Miscellaneous thoughts on physics research

Last year, according to the American Physical Society, there were over a hundred thousand articles published in physics journals

In 1933, at the age of 31, Paul Dirac received a Nobel Prize for his work five years earlier on relativistic quantum mechanics (which, amongst other things, suggested the existence of anti-matter).

In 1973, at the age of 33, Brian Josephson was awarded a Nobel Prize for his work on superconductors and notably the prediction,  eleven years earlier, of the ‘Josephson effect’ .

In 1995, at the age of 24, I completed my PhD after a three year undergraduate degree and then three years of PhD research.

Today, in New Zealand, getting a PhD before the age of 25, would be very rare. A usual track is three years undergraduate, two years masters, three or often four years PhD.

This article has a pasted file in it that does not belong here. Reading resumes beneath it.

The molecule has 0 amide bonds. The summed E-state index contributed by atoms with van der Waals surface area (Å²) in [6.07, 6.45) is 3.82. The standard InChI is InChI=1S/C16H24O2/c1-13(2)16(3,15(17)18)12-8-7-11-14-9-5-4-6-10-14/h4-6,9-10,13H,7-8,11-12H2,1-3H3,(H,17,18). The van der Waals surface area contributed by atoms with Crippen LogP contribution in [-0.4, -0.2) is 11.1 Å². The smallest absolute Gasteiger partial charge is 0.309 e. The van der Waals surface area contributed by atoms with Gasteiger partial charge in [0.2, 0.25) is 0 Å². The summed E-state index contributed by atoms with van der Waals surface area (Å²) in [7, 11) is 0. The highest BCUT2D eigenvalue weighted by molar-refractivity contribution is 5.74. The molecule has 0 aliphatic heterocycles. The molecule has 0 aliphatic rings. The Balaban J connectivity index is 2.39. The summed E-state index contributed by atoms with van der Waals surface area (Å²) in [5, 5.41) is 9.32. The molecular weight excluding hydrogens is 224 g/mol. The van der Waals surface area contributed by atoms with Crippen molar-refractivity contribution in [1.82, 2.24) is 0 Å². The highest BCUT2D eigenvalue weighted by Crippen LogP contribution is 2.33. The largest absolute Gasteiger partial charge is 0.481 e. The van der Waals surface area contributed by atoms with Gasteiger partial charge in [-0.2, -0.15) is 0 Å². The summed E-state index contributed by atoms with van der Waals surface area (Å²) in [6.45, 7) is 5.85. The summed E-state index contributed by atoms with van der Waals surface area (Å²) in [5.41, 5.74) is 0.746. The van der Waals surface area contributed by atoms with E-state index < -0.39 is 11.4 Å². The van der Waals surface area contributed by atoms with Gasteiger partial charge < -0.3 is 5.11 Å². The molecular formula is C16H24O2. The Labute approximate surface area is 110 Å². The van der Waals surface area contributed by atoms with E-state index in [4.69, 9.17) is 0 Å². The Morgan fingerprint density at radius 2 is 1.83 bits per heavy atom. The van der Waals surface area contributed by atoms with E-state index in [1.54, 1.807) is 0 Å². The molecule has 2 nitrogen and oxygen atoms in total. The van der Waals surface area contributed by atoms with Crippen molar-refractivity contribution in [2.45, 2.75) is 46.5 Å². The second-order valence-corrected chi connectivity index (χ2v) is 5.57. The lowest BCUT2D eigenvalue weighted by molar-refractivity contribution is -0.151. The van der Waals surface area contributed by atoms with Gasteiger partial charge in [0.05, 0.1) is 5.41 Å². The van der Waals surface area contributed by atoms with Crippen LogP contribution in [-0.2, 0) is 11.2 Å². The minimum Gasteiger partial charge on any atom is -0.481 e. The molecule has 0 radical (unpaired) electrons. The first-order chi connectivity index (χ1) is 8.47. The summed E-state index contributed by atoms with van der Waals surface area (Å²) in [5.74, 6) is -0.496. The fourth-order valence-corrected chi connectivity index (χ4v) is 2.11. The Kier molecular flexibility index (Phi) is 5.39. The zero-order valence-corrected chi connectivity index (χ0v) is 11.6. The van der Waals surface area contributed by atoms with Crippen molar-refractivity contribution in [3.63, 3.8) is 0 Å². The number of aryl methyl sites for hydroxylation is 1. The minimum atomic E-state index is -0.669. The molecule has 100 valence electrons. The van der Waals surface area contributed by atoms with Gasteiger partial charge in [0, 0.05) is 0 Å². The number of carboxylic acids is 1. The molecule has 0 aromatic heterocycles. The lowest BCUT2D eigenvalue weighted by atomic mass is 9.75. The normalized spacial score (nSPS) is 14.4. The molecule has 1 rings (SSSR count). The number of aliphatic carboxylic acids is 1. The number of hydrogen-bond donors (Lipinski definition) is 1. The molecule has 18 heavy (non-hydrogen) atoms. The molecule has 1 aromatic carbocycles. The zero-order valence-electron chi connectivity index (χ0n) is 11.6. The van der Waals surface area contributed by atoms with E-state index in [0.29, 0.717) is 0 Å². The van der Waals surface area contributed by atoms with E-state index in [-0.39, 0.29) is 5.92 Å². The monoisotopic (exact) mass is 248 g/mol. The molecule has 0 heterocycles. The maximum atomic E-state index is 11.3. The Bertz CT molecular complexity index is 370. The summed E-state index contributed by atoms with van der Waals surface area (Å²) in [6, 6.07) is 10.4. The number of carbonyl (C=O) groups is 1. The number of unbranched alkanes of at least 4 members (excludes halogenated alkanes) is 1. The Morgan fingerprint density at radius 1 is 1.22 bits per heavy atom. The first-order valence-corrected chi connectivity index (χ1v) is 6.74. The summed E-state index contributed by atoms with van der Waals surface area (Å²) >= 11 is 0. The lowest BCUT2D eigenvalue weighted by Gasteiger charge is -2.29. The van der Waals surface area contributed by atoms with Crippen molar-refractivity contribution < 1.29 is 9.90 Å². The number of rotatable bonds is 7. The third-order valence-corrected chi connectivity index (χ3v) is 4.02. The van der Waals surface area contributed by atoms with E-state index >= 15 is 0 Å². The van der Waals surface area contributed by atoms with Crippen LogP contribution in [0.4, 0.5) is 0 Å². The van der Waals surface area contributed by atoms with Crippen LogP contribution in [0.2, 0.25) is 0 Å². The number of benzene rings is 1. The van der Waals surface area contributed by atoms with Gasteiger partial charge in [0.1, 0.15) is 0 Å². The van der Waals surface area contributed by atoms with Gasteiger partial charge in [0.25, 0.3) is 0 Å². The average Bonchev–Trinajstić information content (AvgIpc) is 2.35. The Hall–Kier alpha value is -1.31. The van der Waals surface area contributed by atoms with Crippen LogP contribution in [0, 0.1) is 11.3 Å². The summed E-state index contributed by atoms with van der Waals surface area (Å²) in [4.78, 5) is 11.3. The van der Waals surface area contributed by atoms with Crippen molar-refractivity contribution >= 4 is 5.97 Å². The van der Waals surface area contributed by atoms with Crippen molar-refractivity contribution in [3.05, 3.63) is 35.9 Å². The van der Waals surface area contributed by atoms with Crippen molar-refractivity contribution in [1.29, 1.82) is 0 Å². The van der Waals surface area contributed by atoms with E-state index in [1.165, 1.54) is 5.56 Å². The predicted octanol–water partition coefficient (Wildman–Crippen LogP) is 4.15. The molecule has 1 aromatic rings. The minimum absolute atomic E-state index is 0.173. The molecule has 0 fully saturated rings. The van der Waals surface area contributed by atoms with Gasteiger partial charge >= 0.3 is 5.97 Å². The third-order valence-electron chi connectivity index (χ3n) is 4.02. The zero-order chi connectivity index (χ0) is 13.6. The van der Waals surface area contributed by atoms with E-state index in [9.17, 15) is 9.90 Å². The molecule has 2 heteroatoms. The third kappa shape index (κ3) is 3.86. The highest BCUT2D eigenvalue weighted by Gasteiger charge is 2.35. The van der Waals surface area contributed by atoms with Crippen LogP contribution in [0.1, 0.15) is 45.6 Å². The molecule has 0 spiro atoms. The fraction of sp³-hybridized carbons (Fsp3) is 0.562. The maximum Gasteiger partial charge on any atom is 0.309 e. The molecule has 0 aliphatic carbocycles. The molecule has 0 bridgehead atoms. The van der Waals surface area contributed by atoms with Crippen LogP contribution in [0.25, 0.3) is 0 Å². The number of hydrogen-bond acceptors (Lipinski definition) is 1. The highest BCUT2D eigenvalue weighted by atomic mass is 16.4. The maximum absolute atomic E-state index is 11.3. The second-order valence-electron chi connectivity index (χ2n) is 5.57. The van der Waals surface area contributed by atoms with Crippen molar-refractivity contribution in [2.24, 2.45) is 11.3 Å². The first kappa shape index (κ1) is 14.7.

Is physics expanding at such a pace that in a hundred years people will need to spend up to the age of 30 in formal education before they can know enough background to do any meaningful research?

Will there ever come such a time that, in order know enough background to do meaningful research, a person will need to spend their entire life in formal education?

At this point, will all human development stop?

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